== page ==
The block copolymer may comprise any polymer composition (e.g., a surfactant) suitable to address the above described immiscibility issues and aid in the dispersion of vegetable oil inside a polylactide homopolymer matrix. The block copolymer comprises various properties optimized for the present dispersion, for example, block copolymers with substantially symmetric compositions and a molecular weights of the polyisoprene blocks between about 5,900-24,000 daltons. In one embodiment, the block copolymer comprises a polyisoprene-polylactide block copolymer, such as poly(isoprene-b-lactide) (ILLA). By using high molecular weight block copolymers, mechanical properties, such as tensile strength and elongation at break, are improved, in addition to aiding the dispersion. In one exemplary embodiment, the PLLA/SOY/ILLA blend includes tensile modulus of about 450 MPa, a tensile strength of about 30 MPa, and an ultimate elongation of about 60% in the presence of about 10% SOY by weight.
Moreover, whereas blends of polylactide and vegetable oil without block copolymers are limited in regard to the amount of vegetable oil (e.g., 5% by wt. SOY) which may be incorporated into the dispersion, a block copolymer modified blend may support a larger percentage of vegetable oil in the dispersion. For example, the composition may comprise about 0.1% to about 5% by wt. of the block copolymer (e.g., ILLA), about 5% to about 20% by wt. of the vegetable oil composition (e.g., soybean oil), and about 70% to about 90% by wt. of the polylactide (e.g. PLLA).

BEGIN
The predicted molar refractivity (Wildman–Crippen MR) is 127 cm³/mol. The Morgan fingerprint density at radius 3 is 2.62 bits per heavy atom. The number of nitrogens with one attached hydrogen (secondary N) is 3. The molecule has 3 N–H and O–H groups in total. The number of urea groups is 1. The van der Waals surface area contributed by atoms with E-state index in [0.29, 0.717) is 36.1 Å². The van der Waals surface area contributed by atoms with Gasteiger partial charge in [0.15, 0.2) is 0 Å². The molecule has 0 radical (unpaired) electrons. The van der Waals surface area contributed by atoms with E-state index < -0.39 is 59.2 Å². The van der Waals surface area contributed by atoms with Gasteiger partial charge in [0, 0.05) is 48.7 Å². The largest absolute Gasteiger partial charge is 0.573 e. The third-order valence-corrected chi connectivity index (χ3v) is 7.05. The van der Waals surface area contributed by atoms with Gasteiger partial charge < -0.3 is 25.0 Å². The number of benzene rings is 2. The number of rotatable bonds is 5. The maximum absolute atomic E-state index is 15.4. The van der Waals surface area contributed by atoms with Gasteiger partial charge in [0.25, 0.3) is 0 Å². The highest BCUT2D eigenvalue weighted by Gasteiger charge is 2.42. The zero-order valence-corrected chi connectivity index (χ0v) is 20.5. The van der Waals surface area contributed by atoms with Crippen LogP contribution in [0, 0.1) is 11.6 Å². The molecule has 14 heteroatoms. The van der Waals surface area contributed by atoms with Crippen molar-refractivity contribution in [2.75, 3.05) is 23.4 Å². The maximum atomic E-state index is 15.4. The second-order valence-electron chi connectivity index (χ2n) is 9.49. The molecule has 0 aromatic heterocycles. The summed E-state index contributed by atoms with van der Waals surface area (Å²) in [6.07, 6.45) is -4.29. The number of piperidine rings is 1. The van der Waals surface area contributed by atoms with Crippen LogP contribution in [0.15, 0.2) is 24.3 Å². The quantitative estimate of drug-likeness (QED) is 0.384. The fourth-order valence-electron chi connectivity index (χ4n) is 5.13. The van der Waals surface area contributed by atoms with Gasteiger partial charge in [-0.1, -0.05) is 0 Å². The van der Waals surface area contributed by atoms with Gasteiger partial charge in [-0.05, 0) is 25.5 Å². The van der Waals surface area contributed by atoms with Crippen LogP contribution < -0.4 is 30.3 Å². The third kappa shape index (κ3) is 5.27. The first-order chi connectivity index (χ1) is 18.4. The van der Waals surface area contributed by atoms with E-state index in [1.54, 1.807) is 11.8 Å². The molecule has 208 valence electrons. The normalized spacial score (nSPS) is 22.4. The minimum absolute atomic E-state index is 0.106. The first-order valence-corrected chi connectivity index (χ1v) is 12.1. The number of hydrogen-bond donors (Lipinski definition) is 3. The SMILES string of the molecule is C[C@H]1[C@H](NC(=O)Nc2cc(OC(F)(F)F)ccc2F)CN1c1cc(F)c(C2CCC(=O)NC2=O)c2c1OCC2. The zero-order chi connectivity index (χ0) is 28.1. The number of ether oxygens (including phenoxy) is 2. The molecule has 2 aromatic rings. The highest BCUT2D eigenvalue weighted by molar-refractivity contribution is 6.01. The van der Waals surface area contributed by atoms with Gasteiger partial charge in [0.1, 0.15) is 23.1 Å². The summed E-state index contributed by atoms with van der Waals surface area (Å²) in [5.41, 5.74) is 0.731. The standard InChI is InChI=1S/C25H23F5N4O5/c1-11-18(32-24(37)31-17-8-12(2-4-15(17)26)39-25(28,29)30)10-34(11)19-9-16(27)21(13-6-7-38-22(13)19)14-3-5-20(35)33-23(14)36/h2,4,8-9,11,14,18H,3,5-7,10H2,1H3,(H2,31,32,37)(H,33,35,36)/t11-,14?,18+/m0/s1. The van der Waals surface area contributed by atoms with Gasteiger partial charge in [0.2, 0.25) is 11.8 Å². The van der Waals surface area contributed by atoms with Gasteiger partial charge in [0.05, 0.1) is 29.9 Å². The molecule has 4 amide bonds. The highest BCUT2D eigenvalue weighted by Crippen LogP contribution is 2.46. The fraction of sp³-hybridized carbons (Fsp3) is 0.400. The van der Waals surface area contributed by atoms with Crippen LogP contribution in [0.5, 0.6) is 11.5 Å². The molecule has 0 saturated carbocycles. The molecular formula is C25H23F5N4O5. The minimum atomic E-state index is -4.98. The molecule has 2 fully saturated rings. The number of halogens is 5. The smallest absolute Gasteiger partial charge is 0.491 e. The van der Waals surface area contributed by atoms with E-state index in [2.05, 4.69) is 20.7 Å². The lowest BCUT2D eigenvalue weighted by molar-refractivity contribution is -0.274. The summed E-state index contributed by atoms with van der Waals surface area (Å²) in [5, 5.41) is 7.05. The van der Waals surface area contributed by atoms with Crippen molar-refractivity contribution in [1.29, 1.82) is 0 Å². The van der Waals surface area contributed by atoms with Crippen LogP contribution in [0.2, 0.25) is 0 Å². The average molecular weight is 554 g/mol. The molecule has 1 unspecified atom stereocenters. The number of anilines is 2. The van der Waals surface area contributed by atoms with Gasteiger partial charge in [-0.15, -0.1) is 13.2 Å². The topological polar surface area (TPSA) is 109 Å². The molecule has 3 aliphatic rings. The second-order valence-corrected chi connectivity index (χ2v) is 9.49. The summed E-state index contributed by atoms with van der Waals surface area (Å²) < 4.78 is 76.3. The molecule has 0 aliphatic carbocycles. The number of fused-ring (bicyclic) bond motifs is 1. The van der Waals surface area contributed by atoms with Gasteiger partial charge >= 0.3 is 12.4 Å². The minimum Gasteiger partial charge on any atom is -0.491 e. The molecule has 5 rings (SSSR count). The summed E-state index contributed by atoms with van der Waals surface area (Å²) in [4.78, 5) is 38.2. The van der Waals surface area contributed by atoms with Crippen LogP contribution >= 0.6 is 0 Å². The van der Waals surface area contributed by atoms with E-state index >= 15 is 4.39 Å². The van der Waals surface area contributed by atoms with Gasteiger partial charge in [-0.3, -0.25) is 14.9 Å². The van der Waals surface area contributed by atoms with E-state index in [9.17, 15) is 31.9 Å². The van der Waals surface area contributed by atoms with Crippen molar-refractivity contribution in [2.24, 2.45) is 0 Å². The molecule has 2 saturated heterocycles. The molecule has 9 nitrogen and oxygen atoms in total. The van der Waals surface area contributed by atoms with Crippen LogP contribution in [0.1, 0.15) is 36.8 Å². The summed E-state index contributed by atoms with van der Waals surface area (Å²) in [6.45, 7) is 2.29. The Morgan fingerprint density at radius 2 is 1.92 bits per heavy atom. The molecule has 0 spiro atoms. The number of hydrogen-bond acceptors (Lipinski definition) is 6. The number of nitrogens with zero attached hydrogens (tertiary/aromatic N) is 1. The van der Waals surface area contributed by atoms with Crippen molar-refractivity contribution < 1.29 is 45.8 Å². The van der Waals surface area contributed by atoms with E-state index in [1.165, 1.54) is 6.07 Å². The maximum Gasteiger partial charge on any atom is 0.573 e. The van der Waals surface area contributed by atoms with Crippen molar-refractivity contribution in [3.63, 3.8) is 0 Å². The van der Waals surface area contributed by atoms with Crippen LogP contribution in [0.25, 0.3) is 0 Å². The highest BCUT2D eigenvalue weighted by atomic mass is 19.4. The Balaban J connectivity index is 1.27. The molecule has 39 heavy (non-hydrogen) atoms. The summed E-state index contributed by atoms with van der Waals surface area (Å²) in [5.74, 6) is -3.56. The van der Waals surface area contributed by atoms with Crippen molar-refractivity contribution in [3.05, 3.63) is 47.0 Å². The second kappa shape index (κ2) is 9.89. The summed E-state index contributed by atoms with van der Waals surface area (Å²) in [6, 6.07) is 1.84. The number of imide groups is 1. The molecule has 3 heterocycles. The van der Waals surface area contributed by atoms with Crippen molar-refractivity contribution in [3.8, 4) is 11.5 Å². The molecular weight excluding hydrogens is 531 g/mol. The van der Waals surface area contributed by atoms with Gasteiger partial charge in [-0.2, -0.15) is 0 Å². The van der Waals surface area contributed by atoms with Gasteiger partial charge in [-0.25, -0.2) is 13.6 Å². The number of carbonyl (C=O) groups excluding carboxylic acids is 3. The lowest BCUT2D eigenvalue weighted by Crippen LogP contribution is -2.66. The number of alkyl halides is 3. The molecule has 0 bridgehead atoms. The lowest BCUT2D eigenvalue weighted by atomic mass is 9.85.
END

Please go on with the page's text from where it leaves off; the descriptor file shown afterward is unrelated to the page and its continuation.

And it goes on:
In addition to facilitating increased dispersion of vegetable oil used inside the polylactide matrix, the block copolymer may control the phase inversion behavior of the blends, or stabilize a blend after phase inversion. For a SOY/PLLA/ILLA, the volume fraction of the PLLA or the volume fraction of the SOY must be controlled to ensure the soybean oil droplets are dispersed within the PLLA matrix. For a SOY/PLLA/ILLA blend, if the volume fraction ƒPLLA of polylactide inside the ILLA is not controlled, the soybean oil droplets may be exuded from the dispersion and become converted into a continuous phase.
In another embodiment of the present invention as shown in
The following experimental procedure and results illustrate one embodiment for producing the above described blends: